Last month, a semi-truck struck and killed a man near his disabled car on I-84 in Idaho.
The truck driver was investigated by FMCSA: last year, a motor carrier fired that trucker for failing a random drug test.
After the failed drug test, the driver didn’t comply with the required substance abuse assessment.
He was disqualified from driving a commercial motor vehicle.
And he shouldn’t have been driving on the day of that fatal semi crash on I-84.
The truck driver was declared an “imminent hazard to public safety” after the crash.
Starting in 2017, a new federal database will help prevent crashes caused by dangerous drivers.
New Drug & Alcohol Clearinghouse Rule
Starting in January 2017, FMCSA will maintain a centralized database—clearinghouse— of drug and alcohol violations committed by commercial drivers.
Motor carriers will be required to annually verify that their drivers are in compliance (“reporting”), and check on potential employees (“querying”) to see if the driver:
- Tested positive for drugs or alcohol;
- Refused drug and alcohol testing; or
- Has undergone the drug and alcohol rehabilitation process in order to return to duty.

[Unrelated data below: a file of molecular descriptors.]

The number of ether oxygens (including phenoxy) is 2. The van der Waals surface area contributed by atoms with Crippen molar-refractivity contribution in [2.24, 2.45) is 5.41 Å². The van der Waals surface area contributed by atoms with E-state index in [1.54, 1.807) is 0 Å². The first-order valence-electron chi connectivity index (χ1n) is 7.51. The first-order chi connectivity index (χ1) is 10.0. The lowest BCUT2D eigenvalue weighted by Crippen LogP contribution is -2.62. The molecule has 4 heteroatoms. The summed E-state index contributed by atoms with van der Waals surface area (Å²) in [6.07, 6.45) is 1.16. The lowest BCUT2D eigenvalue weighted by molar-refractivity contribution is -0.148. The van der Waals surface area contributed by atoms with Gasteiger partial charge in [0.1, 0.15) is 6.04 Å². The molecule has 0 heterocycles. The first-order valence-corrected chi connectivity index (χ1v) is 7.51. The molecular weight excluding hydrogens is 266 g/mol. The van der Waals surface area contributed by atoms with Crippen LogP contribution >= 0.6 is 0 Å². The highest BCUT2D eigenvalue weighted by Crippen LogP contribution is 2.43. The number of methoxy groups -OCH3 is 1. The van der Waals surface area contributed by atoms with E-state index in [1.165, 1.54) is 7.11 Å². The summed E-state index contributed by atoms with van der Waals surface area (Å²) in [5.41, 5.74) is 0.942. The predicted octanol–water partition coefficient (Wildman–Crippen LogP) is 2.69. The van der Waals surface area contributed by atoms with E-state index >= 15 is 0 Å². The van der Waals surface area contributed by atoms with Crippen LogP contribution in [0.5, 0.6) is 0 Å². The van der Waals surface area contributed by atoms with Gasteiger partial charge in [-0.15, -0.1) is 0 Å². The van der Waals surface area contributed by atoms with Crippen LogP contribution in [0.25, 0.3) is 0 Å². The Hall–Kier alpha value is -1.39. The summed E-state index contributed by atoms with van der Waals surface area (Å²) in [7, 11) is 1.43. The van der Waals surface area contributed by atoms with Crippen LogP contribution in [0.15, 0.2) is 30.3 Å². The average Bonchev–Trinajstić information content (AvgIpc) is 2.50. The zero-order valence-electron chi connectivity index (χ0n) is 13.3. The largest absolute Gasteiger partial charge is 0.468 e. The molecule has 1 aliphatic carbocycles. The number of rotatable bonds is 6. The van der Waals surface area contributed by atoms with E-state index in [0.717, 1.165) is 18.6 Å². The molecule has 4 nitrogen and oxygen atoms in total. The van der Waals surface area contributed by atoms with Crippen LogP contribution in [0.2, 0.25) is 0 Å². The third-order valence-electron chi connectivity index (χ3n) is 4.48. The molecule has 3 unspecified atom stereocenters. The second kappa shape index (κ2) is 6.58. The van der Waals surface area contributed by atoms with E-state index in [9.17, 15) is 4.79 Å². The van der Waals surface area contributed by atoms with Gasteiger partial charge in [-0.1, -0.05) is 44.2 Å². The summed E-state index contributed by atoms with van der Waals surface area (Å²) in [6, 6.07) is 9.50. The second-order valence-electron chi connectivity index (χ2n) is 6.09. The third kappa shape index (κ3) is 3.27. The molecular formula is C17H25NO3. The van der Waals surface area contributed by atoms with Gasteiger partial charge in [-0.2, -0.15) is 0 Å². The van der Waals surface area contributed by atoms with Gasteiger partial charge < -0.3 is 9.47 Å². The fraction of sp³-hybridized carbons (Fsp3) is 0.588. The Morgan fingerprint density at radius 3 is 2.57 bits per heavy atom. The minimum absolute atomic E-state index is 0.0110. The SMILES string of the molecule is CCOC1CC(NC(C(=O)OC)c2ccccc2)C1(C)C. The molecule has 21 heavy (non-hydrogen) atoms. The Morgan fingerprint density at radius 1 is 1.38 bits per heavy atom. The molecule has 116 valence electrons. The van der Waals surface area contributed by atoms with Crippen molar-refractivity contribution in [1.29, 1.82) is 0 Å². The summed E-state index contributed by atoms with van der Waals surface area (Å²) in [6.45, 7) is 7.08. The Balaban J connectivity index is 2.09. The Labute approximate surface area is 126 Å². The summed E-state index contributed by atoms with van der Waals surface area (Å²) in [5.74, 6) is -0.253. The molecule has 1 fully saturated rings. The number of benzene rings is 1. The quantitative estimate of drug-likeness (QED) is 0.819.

This rule benefits public safety, but also motor carriers. They can use the clearinghouse to make informed, responsible hiring decisions.
“Having information about a driver’s history is important to carriers when we make hiring decisions …
This clearinghouse will give carriers like mine peace of mind to know we are putting safe – and sober – drivers behind the wheel and on the road.”
– ATA Chairman Kevin Burch.
FMCSA estimates the annual net benefits at $42 million. Part of the economic benefit will come from the expected drop in truck crashes caused by drunk or drugged drivers.
The National Transportation Safety Board, which is charged with investigating major truck crashes and other significant transportation events, will also have clearinghouse access.
“This is a major safety win for the general public and the entire commercial motor vehicle industry,” said FMCSA Administrator Scott Darling.
It is a rare pleasure to report on a federal rule change that is applauded by both the trucking industry and safety officials. It’s a good reminder that we all share the goal of safe roads.